Goldfish Reading

Quick comment:  I noticed that in all of your examples above, I chunk substantially bigger and fewer pieces.  For example, in the "15 different bold bits" clip, I chunk it into about 8 pieces instead.

This is likely experience/background dependent; I happen to have a relatively strong background in ML and have read a stack of research papers recently, so I probably have both stronger noise filters and more complicated primitives available.

One possibly interesting side note:  I never once, in any of your examples, considered metadata about the topic relevant.  This includes things like the author names, "tested", "study proposed", etc.  I suspect I've learned that 1) author names are almost never important, 2) test procedures are only worth thinking about if they're very explicitly detailed (which was not the case above), and 3) even if the test procedures are ok, they're typically only relevant as a cleanup/sanitization pass once the main concept is understood.

How Should We Respond to Cade Metz?

Let's be blunt here:  the NYT article is pure, unbridled outrage bait dressed up as journalism.  It's not trying to solve a problem, and it doesn't have any agenda other than to pack as much outrage as possible into the publication form factor so as to maximize eyeballs.  It simultaneously craps on EA, the tech industry, SSC, rationalists, MIRI, tech investors and a stack of others.  (I'm surprised that they didn't also include jordan peterson, because hey, why not?)  That's not the sign of someone being honest.

IMO the correct response here is to recommend that friends and family unsubscribe or avoid the NYT. As far as as creating/finding a rebuttal and explaining things to others, don't.  Instead, say the article was a hit piece designed to make everyone look bad, and shrug.  Give it the kind of attention you give to crazy preachers on street corners.  Let it fade into obscurity.

Remember that with outrage bait, you being outraged and complaining about the article to others is entirely the point.  The only winning move is not to play.

Speedrunning my Morning Makes the Coffee Taste Weird

I do a low-grade speedrun in the morning, every day.  If you make it a habit, it becomes less of a stressful "speedrun", and more of "how you do things".


  • Roll out of bed, grab phones
  • While walking through hallway flip on heat
  • Wander to office, put phones on desk where they'll sit all day long
  • Put on clothes and socks that were put on my chair the night before
  • Bathroom
  • Stumble to kitchen
  • Fill teapot, put on stove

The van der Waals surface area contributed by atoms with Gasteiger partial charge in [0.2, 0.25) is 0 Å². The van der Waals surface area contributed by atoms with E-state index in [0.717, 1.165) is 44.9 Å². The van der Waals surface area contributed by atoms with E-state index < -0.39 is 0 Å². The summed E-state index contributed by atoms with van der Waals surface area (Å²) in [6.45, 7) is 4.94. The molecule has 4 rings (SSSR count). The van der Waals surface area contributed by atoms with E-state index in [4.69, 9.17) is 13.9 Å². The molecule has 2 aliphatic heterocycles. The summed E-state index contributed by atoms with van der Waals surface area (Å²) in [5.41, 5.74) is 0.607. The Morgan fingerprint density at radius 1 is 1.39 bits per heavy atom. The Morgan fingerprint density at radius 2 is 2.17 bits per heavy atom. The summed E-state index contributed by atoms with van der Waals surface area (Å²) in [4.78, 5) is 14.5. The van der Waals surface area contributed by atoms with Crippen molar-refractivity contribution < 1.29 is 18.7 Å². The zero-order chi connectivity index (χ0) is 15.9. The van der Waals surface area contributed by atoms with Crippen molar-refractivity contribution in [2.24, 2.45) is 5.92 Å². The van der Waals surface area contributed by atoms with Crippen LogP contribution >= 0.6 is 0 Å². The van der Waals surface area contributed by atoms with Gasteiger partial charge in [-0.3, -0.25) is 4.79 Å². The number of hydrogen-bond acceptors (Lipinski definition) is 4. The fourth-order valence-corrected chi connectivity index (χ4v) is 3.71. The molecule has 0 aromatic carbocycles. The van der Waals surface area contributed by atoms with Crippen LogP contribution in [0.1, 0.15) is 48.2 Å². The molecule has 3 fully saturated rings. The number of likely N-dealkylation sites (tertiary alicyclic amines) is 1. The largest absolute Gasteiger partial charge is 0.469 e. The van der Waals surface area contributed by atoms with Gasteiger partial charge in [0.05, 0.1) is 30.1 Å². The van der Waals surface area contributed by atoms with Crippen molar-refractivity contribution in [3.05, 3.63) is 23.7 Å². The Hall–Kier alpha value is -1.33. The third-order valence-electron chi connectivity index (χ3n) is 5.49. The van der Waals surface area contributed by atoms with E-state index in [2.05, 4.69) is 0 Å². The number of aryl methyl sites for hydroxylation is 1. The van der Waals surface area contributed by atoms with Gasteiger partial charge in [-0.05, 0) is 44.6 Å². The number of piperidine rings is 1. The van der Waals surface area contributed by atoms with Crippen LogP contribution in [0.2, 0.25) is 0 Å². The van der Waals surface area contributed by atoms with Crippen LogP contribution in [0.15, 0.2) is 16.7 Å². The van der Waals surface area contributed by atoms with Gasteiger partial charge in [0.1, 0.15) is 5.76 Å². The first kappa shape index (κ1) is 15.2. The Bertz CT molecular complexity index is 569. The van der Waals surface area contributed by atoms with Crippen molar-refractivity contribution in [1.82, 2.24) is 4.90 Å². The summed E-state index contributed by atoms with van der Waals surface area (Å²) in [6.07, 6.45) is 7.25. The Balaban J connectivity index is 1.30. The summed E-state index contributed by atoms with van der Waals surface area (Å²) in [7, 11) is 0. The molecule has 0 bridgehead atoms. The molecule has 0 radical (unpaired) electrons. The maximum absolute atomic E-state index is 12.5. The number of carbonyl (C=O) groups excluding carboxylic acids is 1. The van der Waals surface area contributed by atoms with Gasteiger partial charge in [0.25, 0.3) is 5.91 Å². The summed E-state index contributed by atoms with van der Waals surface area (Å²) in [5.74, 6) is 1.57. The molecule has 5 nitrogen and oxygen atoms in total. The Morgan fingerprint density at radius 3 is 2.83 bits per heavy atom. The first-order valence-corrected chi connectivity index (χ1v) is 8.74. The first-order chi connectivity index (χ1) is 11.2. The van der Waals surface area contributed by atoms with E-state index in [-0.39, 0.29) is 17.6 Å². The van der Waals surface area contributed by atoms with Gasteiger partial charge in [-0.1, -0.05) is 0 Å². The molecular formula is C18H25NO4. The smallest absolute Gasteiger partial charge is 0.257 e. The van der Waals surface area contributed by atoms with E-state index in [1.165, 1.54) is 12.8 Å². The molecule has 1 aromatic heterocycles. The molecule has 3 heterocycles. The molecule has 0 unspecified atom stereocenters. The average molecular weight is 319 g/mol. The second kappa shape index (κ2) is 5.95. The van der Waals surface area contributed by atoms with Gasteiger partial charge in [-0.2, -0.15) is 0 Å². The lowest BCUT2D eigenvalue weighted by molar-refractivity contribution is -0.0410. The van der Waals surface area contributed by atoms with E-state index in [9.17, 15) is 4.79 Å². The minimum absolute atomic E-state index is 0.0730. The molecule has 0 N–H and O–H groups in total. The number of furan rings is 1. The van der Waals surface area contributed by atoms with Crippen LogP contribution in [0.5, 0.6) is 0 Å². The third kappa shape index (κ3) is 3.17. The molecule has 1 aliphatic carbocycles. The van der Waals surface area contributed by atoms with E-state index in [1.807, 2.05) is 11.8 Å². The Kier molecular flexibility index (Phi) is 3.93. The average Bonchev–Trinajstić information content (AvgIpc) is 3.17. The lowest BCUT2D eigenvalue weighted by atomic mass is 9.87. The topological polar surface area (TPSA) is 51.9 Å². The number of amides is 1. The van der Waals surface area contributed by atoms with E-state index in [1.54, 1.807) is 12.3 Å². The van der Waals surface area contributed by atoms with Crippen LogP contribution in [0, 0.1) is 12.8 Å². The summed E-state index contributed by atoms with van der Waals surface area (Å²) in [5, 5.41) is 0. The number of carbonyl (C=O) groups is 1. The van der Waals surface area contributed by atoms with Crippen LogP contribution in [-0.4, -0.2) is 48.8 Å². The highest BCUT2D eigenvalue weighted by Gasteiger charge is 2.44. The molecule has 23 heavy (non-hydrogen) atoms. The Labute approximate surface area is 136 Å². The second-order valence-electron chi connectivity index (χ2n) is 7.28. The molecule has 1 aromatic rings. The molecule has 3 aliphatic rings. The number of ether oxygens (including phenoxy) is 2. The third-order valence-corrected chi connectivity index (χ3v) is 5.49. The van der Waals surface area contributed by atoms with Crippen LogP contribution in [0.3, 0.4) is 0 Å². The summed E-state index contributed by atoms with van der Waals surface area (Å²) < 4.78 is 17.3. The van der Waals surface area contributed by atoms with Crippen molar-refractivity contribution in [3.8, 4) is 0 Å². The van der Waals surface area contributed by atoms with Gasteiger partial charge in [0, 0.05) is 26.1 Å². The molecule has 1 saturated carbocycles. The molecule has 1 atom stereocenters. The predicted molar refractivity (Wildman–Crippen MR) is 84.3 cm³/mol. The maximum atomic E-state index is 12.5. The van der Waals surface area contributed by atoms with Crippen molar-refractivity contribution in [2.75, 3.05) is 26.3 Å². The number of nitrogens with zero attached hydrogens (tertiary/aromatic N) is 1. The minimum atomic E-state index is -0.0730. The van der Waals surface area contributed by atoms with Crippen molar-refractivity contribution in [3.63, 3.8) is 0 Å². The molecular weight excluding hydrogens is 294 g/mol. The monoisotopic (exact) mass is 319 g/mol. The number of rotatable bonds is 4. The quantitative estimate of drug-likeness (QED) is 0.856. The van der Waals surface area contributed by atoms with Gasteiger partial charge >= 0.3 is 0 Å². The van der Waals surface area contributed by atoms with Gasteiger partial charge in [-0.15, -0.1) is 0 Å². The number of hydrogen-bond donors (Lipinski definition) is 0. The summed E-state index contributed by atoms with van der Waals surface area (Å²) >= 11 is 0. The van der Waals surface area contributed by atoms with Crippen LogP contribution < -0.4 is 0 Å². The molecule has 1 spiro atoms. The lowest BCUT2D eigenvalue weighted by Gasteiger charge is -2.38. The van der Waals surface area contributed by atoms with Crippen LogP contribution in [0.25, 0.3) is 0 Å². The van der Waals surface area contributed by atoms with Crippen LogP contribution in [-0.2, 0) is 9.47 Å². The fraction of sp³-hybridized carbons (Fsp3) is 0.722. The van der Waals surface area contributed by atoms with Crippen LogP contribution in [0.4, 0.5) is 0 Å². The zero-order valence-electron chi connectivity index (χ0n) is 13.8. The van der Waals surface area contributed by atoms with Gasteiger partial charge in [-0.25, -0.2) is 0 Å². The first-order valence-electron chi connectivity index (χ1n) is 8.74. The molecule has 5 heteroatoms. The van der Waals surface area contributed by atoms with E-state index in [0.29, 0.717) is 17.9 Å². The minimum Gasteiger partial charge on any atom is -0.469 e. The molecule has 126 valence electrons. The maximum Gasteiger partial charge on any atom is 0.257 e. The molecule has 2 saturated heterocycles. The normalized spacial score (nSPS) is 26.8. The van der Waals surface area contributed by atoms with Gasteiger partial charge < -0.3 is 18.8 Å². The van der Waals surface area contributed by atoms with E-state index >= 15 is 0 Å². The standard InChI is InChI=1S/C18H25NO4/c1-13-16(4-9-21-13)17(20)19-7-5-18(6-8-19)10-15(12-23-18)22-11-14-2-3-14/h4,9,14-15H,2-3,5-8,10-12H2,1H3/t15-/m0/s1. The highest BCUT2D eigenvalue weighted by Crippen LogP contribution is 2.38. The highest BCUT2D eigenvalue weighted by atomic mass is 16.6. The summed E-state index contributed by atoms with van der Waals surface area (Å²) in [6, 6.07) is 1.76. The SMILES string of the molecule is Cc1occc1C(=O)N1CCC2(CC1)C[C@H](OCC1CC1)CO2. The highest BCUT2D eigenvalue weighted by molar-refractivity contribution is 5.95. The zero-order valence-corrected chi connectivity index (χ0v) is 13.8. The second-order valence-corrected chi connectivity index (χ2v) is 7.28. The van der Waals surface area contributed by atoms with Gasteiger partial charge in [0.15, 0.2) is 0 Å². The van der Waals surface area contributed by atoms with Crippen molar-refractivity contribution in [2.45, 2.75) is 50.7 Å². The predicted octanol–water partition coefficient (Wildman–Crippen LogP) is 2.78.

• Fill water purifier back up
  • Put coffee grounds in mug
  • Do a set of pushups
  • Go to office, power up monitors, start catching up
  • Go to kitchen after a few minutes, shut off stove, pour coffee

You know, from the outside, that looks pretty ridiculous.  It is fast and efficient though.  Thank you, Covid lockdown?

We got what's needed for COVID-19 vaccination completely wrong

I think this might be (very slightly) unfair to mRNA vaccines, as the comparison between them and peptide vaccines is pretty situation dependent:

  • We have reason to believe that peptide vaccines will work particularly well here, because we're targeting a respiratory infection, and the peptide vaccine delivery mechanism targets respiratory tissue instead of blood.
  • That said, mRNA vaccines are expected to elicit much stronger immune responses than peptide vaccines would.
  • I suspect that the low efficacy of mRNA vaccines (only 95% - low is relative) is likely because they're only targeting the spike protein, which apparently has 'high mutant escape potential'.  We have a LOT more information about the virus now than we did when the mRNA designs were finalized.  If companies had been allowed to make mRNA vaccine updates without resetting all the clinical trials, I believe we'd have a substantially better/stronger vaccine than just 95%, with a single shot instead of two.
  • mRNA vaccines are really just a technology demo at this point; sure, you can make vaccines with the tech, but that's not the real superpower here.  The superpower is that we have a platform we can use to generate arbitrary proteins in live cells, including proteins we know about but for which we have no reasonable delivery mechanism.  Not all proteins/peptides are water soluble, and fewer are able to get through cell walls.
  • As a technology demo (and not a simple one at that), it's surprising that companies have as much production capability as they do.  I would expect that capacity to be ramped up substantially in the next few years as we start aggressively making use of mRNA treatments to address a host of issues.

To sum up, my view is that mRNA technology is pretty great and I'm really, really glad someone was able to make use of the disaster that was 2021 to ram through safety and clinical trials. My issue is less with the technology and it's large promise, and more with how vaccine testing and rollout has been botched or unnecessarily slowed down at every level.

Peptide vaccines are easy and fast to both design and construct, while being safe unless you really screw up, and effective as long as designed correctly.  However, they do have rather substantial limitations, and it's just happenstance that they're particularly well suited for the situation.  I could see mRNA vaccines having a much wider berth.